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Using Photos to Shine a Light on PTSD

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My name is Connar L’Ecuyer, and one of my main ongoing projects is photographing Post Traumatic Stress Disorder, or PTSD, in military vets and first responders. Some people may have heard of PTSD and not know much about it, or have loved ones that suffer from PTSD. Post Traumatic Stress Disorder is NOT a topic to hide in the background, and you are not weak for asking for help.

There is a stigma that asking for help makes you weak and that you should just bury what you’ve seen or done. That is not the case. You are not alone. And I am here to prove it to you.

Note: This article and the photographs may be difficult for some to read, as it deals with PTSD and suicide. If you or someone you know is suffering from PTSD or is having suicidal thoughts, please call or text the Suicide Hotline at 1-800-273-8255, or call 911 for an immediate response.

PTSD is an anxiety based mental health disorder that is caused when a person goes through a traumatic event. People often associate this with the military, with good reason, but it also affects first responders, such as police and firefighters. Seeing and being in moments like these don’t just go away, but stick with someone for the rest of their life.

Events such as this can lead to people committing suicide at an alarming rate. In California, the state fire department called CalFire, in the 2016 fire season, where there were over 100 firefighter suicides reported, but firefighters suspect that there are more suicides and they are written off as death in the line of duty. With military vets, the average suicide rate is about one veteran every five minutes. By the time you finished reading this article, another veteran has died. And in the police departments, these numbers go largely unreported as well.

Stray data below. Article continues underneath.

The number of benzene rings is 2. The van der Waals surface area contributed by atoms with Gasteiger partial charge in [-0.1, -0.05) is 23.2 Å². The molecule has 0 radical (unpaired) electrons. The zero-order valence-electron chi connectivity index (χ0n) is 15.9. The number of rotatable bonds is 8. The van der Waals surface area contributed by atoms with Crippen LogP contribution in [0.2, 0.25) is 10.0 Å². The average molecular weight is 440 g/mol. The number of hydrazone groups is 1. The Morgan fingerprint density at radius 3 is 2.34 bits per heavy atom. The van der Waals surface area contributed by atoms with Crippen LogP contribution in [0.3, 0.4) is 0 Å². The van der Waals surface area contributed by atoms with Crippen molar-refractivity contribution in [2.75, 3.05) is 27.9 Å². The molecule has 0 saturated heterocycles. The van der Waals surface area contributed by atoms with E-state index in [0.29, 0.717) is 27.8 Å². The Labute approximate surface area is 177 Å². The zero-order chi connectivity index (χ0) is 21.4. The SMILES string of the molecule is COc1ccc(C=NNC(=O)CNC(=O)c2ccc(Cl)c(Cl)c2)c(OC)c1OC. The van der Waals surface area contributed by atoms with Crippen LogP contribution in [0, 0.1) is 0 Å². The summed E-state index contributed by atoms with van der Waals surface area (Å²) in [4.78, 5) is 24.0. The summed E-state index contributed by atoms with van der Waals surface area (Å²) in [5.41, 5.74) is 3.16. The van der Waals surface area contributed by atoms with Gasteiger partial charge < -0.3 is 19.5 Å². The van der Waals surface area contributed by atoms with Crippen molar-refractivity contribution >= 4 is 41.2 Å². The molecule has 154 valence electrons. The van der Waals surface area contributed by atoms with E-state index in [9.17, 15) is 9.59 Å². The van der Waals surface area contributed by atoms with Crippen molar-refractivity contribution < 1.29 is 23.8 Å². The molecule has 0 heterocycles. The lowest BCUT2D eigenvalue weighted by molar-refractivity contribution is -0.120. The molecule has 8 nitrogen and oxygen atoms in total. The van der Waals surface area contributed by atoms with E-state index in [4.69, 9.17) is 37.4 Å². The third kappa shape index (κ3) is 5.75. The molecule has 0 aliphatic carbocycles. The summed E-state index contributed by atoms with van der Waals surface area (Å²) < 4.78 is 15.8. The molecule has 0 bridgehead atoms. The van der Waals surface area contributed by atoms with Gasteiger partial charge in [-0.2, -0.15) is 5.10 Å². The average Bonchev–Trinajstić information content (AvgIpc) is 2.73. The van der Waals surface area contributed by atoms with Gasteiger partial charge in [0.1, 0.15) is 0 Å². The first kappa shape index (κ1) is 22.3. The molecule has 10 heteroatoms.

With my project, I’m working to bring to light the issues of PTSD, and I want to remove the stigmas surrounding PTSD. Each photograph is of a real military vet, law enforcement officer, or firefighter, and the text and imagery in each image relate directly to their stories. Not only am I photographing just the individuals, but I am also creating photographs of family members, to show how they have to deal with their loved ones’ PTSD, and what it’s like for the family while staying home on a deployment.

In addition, with each piece of the PTSD Project sold, 40% of the sale will go back to the individual photographed so they can donate the money to a mental health charity or VA Office of their choice. I want every step of the project to be able to help those who need it. For those who are in the project, they get to help show others that help is out there, and they get to help donate as well.

People are out there to help, and there are more people who share the same thoughts and feel the same. No one is alone, and suicide is not the answer. Suicide makes it worse for everyone around you and all those who love you, as they feel guilty for not being able to help. Reaching out for help is the strongest thing you can do, no matter how much others tell you not to.

If you or someone you know suffers from PTSD, there are resources for you to choose from the VA to counseling, to the Suicide Hotline, which you can call to just talk about PTSD.

If you want to be in the PTSD Project, or would like to purchase a piece from the series, get in contact with me on my website!


Editor’s note: Photographer Michael McCoy is another photographer (and a veteran himself) who uses photography to fight PTSD.


About the author: Connar L’Ecuyer is a fine artist who specializes in photographing landscapes of Southern California and working with Veterans and First Responders to showcase and battle stigmas surrounding PTSD. If you would like to see more, you can check out his website, Facebook, and Instagram.

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